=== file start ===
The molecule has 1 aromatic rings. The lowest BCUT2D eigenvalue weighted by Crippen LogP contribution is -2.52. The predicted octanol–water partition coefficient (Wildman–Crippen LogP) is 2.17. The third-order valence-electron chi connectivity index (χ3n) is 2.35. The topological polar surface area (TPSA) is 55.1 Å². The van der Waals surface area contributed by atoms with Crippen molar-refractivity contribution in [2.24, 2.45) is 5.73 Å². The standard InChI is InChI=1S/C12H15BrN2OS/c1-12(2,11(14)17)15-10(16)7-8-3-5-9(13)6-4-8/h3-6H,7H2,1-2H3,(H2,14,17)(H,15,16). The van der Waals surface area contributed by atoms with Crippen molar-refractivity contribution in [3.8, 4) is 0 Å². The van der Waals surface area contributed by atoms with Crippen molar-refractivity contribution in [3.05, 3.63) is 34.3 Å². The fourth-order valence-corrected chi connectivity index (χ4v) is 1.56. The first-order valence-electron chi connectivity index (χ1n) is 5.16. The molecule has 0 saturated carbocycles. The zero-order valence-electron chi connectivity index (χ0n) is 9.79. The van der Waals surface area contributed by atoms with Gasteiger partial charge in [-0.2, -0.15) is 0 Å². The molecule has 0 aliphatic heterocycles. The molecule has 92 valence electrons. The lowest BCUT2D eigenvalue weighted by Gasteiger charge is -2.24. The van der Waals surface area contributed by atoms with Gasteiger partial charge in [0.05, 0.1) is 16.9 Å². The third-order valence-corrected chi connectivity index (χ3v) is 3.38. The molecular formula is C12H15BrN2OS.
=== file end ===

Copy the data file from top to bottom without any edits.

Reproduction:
The molecule has 1 aromatic rings. The lowest BCUT2D eigenvalue weighted by Crippen LogP contribution is -2.52. The predicted octanol–water partition coefficient (Wildman–Crippen LogP) is 2.17. The third-order valence-electron chi connectivity index (χ3n) is 2.35. The topological polar surface area (TPSA) is 55.1 Å². The van der Waals surface area contributed by atoms with Crippen molar-refractivity contribution in [2.24, 2.45) is 5.73 Å². The standard InChI is InChI=1S/C12H15BrN2OS/c1-12(2,11(14)17)15-10(16)7-8-3-5-9(13)6-4-8/h3-6H,7H2,1-2H3,(H2,14,17)(H,15,16). The van der Waals surface area contributed by atoms with Crippen molar-refractivity contribution in [3.8, 4) is 0 Å². The van der Waals surface area contributed by atoms with Crippen molar-refractivity contribution in [3.05, 3.63) is 34.3 Å². The fourth-order valence-corrected chi connectivity index (χ4v) is 1.56. The first-order valence-electron chi connectivity index (χ1n) is 5.16. The molecule has 0 saturated carbocycles. The zero-order valence-electron chi connectivity index (χ0n) is 9.79. The van der Waals surface area contributed by atoms with Gasteiger partial charge in [-0.2, -0.15) is 0 Å². The molecule has 0 aliphatic heterocycles. The molecule has 92 valence electrons. The lowest BCUT2D eigenvalue weighted by Gasteiger charge is -2.24. The van der Waals surface area contributed by atoms with Gasteiger partial charge in [0.05, 0.1) is 16.9 Å². The third-order valence-corrected chi connectivity index (χ3v) is 3.38. The molecular formula is C12H15BrN2OS.